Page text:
DARK OF THE MOON by Maria Trautman

DARK OF THE MOON

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KIRKUS REVIEW

An impoverished girl in Portugal endures a hellish childhood in this moving autobiography.

Talk about being born under a cloud–the author was conceived when her mother Angelina, a housemaid in a tiny Portuguese village, was raped by an employer. Her prospects ruined, Angelina abandons Maria to her parents’ care. On her rare visits, she can barely bring herself to acknowledge her daughter’s existence. Maria’s first eight years with her doting grandparents seem idyllic, but when her grandmother dies she goes to live with Angelina and her new family. There Angelina’s resentment at the daughter who embodies her trauma and shame flares into outright hatred. Maria is ignored or treated like a slave, beaten for the slightest mistake, poked and scalded and fed rotten leftovers while Angelina and her common-law husband and their children feast on fresh food. Her terror and loneliness are heartbreaking, but she never loses her spirit. Through all the abuse she vows to get an education and find a way out of her miserable straits. The drama subsides a bit after Maria, seizing every break she can get, emigrates to Canada. She drifts through jobs and relationships and finally settles into a contented marriage, but her longing to discover her father and come to terms with her mother persists. Trautman’s lightly fictionalized account of her youth is vivid and gripping. Her enchanting portrait of life in her grandparents’ village sets up a shocking contrast with the grim and gritty confines of her mother’s Lisbon apartment. Angelina is a memorable character–at times she’s almost a fairy-tale ogress, but readers feel the sense of humiliation and dispossession that fuels her rage at her flesh and blood. The author’s luminous prose tells this story with immediacy and pathos.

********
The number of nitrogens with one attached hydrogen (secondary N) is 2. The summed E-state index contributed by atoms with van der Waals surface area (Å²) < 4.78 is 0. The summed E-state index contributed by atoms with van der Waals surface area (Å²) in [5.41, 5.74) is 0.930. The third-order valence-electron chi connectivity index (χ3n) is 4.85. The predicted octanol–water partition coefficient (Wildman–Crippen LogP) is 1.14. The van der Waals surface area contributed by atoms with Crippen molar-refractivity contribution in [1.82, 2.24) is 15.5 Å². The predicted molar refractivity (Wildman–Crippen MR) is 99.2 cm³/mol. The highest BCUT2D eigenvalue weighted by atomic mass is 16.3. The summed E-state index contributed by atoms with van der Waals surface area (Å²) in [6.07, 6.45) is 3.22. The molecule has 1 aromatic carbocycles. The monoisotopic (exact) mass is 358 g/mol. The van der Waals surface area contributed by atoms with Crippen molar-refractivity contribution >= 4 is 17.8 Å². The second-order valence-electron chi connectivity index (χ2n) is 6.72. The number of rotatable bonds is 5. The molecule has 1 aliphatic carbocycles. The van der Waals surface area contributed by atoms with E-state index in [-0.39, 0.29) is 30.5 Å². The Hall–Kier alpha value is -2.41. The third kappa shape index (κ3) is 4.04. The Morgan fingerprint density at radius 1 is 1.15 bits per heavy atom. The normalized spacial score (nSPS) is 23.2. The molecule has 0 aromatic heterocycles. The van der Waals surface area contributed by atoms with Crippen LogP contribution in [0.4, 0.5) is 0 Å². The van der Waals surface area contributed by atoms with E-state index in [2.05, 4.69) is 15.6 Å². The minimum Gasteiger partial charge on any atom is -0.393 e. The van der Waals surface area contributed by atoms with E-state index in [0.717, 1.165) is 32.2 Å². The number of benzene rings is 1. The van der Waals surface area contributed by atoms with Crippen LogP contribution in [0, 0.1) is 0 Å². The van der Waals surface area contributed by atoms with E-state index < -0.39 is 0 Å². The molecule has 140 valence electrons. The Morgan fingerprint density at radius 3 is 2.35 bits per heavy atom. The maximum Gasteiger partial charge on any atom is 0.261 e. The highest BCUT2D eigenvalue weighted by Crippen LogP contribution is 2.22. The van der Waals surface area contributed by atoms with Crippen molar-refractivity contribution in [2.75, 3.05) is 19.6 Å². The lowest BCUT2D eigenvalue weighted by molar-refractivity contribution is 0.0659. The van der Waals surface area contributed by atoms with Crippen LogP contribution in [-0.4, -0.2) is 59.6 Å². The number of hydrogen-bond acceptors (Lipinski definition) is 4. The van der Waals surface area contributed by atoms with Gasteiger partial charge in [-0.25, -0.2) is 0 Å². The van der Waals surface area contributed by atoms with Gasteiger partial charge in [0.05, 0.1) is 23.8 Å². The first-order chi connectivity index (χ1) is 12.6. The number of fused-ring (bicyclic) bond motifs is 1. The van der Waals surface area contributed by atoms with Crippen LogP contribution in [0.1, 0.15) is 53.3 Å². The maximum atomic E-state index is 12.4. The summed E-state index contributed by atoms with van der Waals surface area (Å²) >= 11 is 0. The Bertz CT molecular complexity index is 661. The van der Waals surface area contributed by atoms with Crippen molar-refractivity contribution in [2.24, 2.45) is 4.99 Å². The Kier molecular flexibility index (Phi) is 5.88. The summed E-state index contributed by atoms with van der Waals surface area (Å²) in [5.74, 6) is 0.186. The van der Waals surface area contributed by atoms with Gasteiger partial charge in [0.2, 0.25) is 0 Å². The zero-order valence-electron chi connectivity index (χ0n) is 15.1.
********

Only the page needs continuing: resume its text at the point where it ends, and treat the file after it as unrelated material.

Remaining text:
A searing memoir of family ties that bind all too cruelly.

Pub Date: Sept. 4th, 2009
ISBN: 978-1-4415-6787-1
Program: Kirkus Indie
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